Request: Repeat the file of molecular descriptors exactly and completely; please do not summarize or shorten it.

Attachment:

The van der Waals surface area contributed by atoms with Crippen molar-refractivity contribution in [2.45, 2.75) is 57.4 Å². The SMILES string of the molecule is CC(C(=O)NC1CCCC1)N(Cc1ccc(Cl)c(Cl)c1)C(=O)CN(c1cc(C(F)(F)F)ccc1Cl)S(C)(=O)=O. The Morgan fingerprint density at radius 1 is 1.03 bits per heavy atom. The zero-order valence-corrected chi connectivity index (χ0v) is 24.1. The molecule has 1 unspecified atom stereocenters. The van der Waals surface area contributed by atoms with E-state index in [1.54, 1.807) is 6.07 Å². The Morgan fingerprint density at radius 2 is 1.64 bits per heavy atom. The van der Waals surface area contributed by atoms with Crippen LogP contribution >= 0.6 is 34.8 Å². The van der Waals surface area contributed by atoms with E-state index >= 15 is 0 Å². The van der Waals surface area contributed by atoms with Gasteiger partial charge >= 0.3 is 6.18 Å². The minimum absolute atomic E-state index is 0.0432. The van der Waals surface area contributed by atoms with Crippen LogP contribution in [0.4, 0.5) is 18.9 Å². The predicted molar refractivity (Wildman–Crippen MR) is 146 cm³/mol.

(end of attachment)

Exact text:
The van der Waals surface area contributed by atoms with Crippen molar-refractivity contribution in [2.45, 2.75) is 57.4 Å². The SMILES string of the molecule is CC(C(=O)NC1CCCC1)N(Cc1ccc(Cl)c(Cl)c1)C(=O)CN(c1cc(C(F)(F)F)ccc1Cl)S(C)(=O)=O. The Morgan fingerprint density at radius 1 is 1.03 bits per heavy atom. The zero-order valence-corrected chi connectivity index (χ0v) is 24.1. The molecule has 1 unspecified atom stereocenters. The van der Waals surface area contributed by atoms with E-state index in [1.54, 1.807) is 6.07 Å². The Morgan fingerprint density at radius 2 is 1.64 bits per heavy atom. The van der Waals surface area contributed by atoms with Crippen LogP contribution >= 0.6 is 34.8 Å². The van der Waals surface area contributed by atoms with E-state index >= 15 is 0 Å². The van der Waals surface area contributed by atoms with Gasteiger partial charge >= 0.3 is 6.18 Å². The minimum absolute atomic E-state index is 0.0432. The van der Waals surface area contributed by atoms with Crippen LogP contribution in [0.4, 0.5) is 18.9 Å². The predicted molar refractivity (Wildman–Crippen MR) is 146 cm³/mol.